BlackBerry Leap review: Bouncing up and down

Many thought the days of BlackBerry were numbered yet the company is still here, pushing new phones. The Canadians might not be the leading smartphone manufacturer that it once was, but it’s still got a loyal fanbase that the BlackBerry Leap comes to cater to.

You get a 5″ HD display, dual-core processor, 2GB RAM, an 8MP shooter and a rich connectivity package – not the kind of specs to make a geek’s pulse race, but adequate for the mid-range that the Leap is targeting. The design is instantly recognizable – square edges, plastic unibody and dotted rear panel with a huge BlackBerry logo. It’s more of the classic kind, rather than modern or fresh, but that’s a good thing to say for a business-oriented phone.

Key features

  • 5″ 720p LCD capacitive touchscreen, 294ppi
  • Dual-core 1.5GHz Krait CPU, 2GB of RAM, Adreno 225 GPU; Snapdragon S4 Plus chipset
  • 8MP autofocus camera, single-LED flash; HDR, Panorama
  • 1080@30fps video recording
  • 2MP front camera, 720p video recording
  • 16GB of built-in storage, expandable via a microSD slot
  • Cat. 3 LTE (100/50Mbps); Wi-Fi b/g/n; Bluetooth 4.0; GPS with A-GPS; FM; microUSB
  • 2,800mAh battery
  • BlackBerry OS 10.3.1 with native Android app support (4.3 Jelly Bean API)

Main disadvantages

  • BlackBerry OS 10 not quite as functional as major rivals
  • Processor is decidedly underpowered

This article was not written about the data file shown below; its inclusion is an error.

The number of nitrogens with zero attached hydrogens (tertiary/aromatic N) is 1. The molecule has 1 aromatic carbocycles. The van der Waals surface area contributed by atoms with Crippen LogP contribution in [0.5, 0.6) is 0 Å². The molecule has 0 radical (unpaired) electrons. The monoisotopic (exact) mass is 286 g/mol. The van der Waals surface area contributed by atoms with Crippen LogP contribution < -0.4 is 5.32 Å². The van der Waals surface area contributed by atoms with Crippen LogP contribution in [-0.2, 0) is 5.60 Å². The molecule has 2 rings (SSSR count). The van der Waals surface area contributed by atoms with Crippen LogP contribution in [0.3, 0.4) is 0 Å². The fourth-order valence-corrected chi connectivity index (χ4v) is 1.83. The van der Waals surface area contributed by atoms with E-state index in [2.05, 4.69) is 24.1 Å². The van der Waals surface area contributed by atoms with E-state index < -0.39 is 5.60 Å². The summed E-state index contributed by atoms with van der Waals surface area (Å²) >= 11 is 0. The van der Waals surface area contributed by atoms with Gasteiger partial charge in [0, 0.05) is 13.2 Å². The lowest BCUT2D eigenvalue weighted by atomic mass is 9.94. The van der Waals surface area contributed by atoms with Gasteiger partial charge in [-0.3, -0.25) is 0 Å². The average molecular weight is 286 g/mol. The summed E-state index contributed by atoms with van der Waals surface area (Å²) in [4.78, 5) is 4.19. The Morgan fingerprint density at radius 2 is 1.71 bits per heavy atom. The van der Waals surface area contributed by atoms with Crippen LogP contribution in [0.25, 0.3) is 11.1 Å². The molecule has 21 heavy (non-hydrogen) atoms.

• Non-IPS screen
  • No NFC
  • Non-removable battery

The BlackBerry Leap is hardly a hero device set to lift the profile of the company – instead it’s a workhorse that should bring in some extra sales and help keep the maker afloat until it figures out its next strategic move. And on paper it looks capable of handling the task.

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BlackBerry Leap official pictures

Of course we shouldn’t forget that competition in the mid-range has never been this fierce. What was once a land of underperforming handsets trying to replicate flagships designs with cheaper materials and often failing spectacularly now hosts a bunch of very solid smartphones that can cater to the needs of many a power user. The Leap needs to convince us it’s got what it takes to compete there, offering enough standout features to attract attention and a well-balanced experience to make customers reach for their wallets.

Let’s see how this one goes – we start with the unboxing and hardware inspection after the break.

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